The evening was a corker, I'd heard about the fire and Malaysia's answer to Bob Dylan coming down with his guitar.Fortunately you could take your own alcohol, so I purchased a bottle of Malay rum for RM10 and headed to the bar outback.I joined four lads from Austria and had a blast with them.The evening was spent taking the piss out of the English, talking footy and playing drinking games.It didn't end 'til gone 3am and we were all pretty battered.Not the best way to relax before a hard trek I the morning.They were leaving in the morning, so we swapped a few stories along with emails.Dare say I'll never see or hear from them again but that seems to be 'the' way to end a night.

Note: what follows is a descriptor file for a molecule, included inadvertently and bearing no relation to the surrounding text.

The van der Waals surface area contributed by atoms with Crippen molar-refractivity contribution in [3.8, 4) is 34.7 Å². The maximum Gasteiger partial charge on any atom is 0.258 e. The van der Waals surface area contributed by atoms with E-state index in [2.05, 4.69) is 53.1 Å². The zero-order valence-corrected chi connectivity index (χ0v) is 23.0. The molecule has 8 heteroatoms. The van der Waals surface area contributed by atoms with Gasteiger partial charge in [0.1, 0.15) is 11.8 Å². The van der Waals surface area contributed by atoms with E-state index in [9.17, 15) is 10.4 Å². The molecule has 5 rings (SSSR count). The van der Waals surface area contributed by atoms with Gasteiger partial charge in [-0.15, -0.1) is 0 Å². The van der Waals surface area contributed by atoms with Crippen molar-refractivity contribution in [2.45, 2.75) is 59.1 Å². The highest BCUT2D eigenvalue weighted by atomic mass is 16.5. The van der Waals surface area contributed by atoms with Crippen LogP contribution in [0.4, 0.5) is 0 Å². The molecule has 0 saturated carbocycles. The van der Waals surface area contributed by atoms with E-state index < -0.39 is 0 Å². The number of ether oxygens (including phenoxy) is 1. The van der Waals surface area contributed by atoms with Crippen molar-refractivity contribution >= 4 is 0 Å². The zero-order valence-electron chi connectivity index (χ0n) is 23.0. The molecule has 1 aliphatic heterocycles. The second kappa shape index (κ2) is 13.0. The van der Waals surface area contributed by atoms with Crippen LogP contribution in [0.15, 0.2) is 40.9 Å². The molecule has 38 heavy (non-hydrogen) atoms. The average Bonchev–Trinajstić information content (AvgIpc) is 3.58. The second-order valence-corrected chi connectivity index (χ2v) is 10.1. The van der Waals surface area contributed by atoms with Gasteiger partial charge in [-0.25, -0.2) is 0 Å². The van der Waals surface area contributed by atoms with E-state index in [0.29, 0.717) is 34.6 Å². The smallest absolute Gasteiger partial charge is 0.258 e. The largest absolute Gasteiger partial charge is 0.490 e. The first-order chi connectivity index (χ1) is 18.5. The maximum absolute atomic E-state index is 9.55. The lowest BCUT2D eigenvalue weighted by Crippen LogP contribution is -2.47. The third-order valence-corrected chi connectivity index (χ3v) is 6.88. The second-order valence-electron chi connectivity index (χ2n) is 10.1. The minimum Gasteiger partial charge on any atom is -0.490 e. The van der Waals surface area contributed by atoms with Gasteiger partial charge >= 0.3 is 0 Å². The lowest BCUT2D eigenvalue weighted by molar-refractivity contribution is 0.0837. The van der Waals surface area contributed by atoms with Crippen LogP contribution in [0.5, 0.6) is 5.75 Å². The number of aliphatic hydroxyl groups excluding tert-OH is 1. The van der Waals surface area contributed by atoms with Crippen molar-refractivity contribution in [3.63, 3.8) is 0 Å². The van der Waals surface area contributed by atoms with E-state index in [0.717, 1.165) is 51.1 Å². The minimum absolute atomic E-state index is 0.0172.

The next day was an early start at 8.45am and that meant getting up before 8am so I could get some food and water before we set out.I know, I know 'the early time of 7.30am' I can feel your sympathy!But when you're travelling (like being a student), that time of day is early.The other downside to this day, was that I felt rough and had to stop four times to chuck my guts up along the way.Perhaps the curry wasn't so good after all. But we set off and I was in a group with four others; two lads who happened to go to Sheffield Uni and two girls from Germany (not their fault).It was a cracking hike and we took in the tea plantations (for what the highlands are famous), the jungle, river and waterfall.The guide was fantastic, Uncle Crulla, and knew everything about everything in the jungle.He was 65, a legend amongst the local community and had been trekking/working the jungle since the age of 5.still taking 10km treks everyday, the man is fitness and stamina personified.He would constantly cut things down and explain their values to us, be it medicinal, nutritional or for use in everyday life….he knew it.He would pass things to us to try and a lot of it was disgustingly bitter.He explained that if we were ever lost, we could live of these due to their nutritional make up; salt, water, flesh.He also talked about the famous Brit (can't remember his name) who has been lost inn the jungle for over five years and who is now presumed dead.He cut roots from the ground and within minutes had woven them to produce a bracelet for each one of us.I still wear mine and hope ton have it when I return home.